When Hurley was released on Sept. 3, 1990, he bought five air sampling pumps with $1,500 his dad loaned him and became a one-man environmental company specializing in asbestos consultation.
Hurley researched environmental programs and chose to come to Colorado because he said Front Range Community College had an environmental management program that suited his needs.
Over the years, his business grew into a thriving environmental disaster response company, Family Environmental, which has its headquarters in Denver.
Hurley’s environmental business allowed him to begin amassing around 6 acres of RiNo real estate, purchasing his first property in 1997 for about $250,000.
His real estate collection is beginning to take shape with Hurley Place.
“An outsider in my own community”
New development in Teresa Ortiz’s neighborhood typically sets off alarm bells for the Denverite born and raised on Delgany Street, a block away from Hurley Place.
“I wished that a developer would have held a block meeting or block party or even mailed us fliers or something about what’s going on instead of them constantly trying to purchase our homes and get more property,” Ortiz said. “It was always more like ‘we need you to go so we can do this is’ instead of ‘can you come and join us.’ That was something that wasn’t right with me.”
Ortiz, 26, went into real estate and, with an eye toward helping her neighborhood, joined the RiNo General Improvement District board, which helps fund infrastructure projects for the community.
Ortiz met Hurley through the board after he asked her how she felt about the development in her area.
“I was very candid,” Ortiz said. “I said nobody asked us about what we needed or how we felt or what we were wanting to see in the future, so I just felt like an outsider in my own community.”
About nine months ago, Hurley asked Ortiz to join his team as a project assistant and Hurley Place community advocate giving Ortiz an opportunity to share her insights.
“I’m in a position where I can hold people like Bernard accountable and share a raw, authentic opinion about what feels right and what doesn’t feel right in terms of development and how we’re approaching our community and if we’re even including our community,” Ortiz said. “It feels great to be in a position where I can implement these things that I initially felt were not possible. Bernard is a great person to be around.”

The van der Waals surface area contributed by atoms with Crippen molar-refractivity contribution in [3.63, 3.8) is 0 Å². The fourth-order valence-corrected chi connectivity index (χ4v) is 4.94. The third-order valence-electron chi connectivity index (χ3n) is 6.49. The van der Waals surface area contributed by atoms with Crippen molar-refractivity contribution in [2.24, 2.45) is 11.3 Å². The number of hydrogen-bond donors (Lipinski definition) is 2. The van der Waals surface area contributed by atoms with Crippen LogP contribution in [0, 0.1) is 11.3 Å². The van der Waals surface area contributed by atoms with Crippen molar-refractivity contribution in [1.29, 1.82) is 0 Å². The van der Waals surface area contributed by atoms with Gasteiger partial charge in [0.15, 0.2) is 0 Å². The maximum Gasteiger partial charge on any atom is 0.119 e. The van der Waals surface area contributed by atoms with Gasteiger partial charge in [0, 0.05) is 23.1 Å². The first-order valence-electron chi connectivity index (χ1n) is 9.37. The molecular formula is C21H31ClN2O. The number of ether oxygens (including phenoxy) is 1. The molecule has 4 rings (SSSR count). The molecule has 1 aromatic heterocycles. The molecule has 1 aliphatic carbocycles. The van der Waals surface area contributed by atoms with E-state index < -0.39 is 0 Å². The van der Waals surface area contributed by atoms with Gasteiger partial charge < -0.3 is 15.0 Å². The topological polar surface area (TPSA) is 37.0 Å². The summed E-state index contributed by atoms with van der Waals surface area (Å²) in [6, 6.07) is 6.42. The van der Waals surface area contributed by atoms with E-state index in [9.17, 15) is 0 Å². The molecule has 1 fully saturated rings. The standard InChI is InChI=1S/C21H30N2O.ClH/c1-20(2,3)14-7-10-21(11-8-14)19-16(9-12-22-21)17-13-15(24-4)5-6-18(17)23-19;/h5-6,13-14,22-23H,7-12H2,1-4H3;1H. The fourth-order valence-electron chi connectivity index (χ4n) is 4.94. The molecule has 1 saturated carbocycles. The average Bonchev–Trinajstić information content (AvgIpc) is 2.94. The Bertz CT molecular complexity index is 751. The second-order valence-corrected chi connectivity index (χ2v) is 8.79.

Doing things with the right heart
Hurley is etched in tattoos and wore a brightly colored shirt with a tiger wearing a crown on the back.
As a means of survival, Hurley said he got white supremacist tattoos while in prison, which he has since covered up and said he deeply regrets.
“Now I try to hire as many minorities,” Hurley said.
Andre Walker, a 47-year-old Black man who lives in Aurora, said Hurley was the only one who would hire him after his three-year prison stint because of a felony misuse of a social security card.
Hurley connected Walker with asbestos testing courses and now Walker helps oversee Hurley’s projects.
“Every month, I would wonder where my check was going to come from and how I was going to support myself,” Walker said. “Now I don’t have to worry about that because I have a real good job and I know I’m going to make it.”
Hurley said that kind of hope is what he wants to inspire in those who feel they’re stuck in life.
“We owe it as a society to try to fix some of this stuff to create inclusive environments and show people their dreams can be realized and that we will stand behind them and support them as long as they do things with meaning and purpose and with the right heart,” Hurley said.